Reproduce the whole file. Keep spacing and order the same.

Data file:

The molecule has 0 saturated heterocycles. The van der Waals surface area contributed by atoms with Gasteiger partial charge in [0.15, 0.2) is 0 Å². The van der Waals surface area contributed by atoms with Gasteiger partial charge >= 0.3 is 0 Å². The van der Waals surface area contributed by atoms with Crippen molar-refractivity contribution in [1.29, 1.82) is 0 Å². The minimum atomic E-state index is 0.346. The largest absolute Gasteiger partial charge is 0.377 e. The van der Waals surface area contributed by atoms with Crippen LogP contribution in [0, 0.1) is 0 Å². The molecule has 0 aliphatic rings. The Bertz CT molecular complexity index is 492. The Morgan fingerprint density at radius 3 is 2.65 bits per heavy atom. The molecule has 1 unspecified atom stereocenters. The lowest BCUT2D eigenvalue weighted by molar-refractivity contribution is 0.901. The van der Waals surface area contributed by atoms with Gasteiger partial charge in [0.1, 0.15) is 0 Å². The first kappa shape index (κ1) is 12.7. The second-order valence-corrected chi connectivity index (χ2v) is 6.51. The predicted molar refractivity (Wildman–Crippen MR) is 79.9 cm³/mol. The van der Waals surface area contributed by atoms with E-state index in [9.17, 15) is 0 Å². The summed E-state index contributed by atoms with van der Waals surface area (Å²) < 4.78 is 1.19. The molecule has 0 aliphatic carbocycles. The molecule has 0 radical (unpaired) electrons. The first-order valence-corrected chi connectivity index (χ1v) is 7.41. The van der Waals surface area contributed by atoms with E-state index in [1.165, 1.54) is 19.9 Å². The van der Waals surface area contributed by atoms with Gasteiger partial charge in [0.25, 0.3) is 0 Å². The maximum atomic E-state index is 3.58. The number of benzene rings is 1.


The molecule has 0 saturated heterocycles. The van der Waals surface area contributed by atoms with Gasteiger partial charge in [0.15, 0.2) is 0 Å². The van der Waals surface area contributed by atoms with Gasteiger partial charge >= 0.3 is 0 Å². The van der Waals surface area contributed by atoms with Crippen molar-refractivity contribution in [1.29, 1.82) is 0 Å². The minimum atomic E-state index is 0.346. The largest absolute Gasteiger partial charge is 0.377 e. The van der Waals surface area contributed by atoms with Crippen LogP contribution in [0, 0.1) is 0 Å². The molecule has 0 aliphatic rings. The Bertz CT molecular complexity index is 492. The Morgan fingerprint density at radius 3 is 2.65 bits per heavy atom. The molecule has 1 unspecified atom stereocenters. The lowest BCUT2D eigenvalue weighted by molar-refractivity contribution is 0.901. The van der Waals surface area contributed by atoms with Gasteiger partial charge in [0.1, 0.15) is 0 Å². The first kappa shape index (κ1) is 12.7. The second-order valence-corrected chi connectivity index (χ2v) is 6.51. The predicted molar refractivity (Wildman–Crippen MR) is 79.9 cm³/mol. The van der Waals surface area contributed by atoms with E-state index in [9.17, 15) is 0 Å². The summed E-state index contributed by atoms with van der Waals surface area (Å²) < 4.78 is 1.19. The molecule has 0 aliphatic carbocycles. The molecule has 0 radical (unpaired) electrons. The first-order valence-corrected chi connectivity index (χ1v) is 7.41. The van der Waals surface area contributed by atoms with E-state index in [1.165, 1.54) is 19.9 Å². The van der Waals surface area contributed by atoms with Gasteiger partial charge in [0.25, 0.3) is 0 Å². The maximum atomic E-state index is 3.58. The number of benzene rings is 1.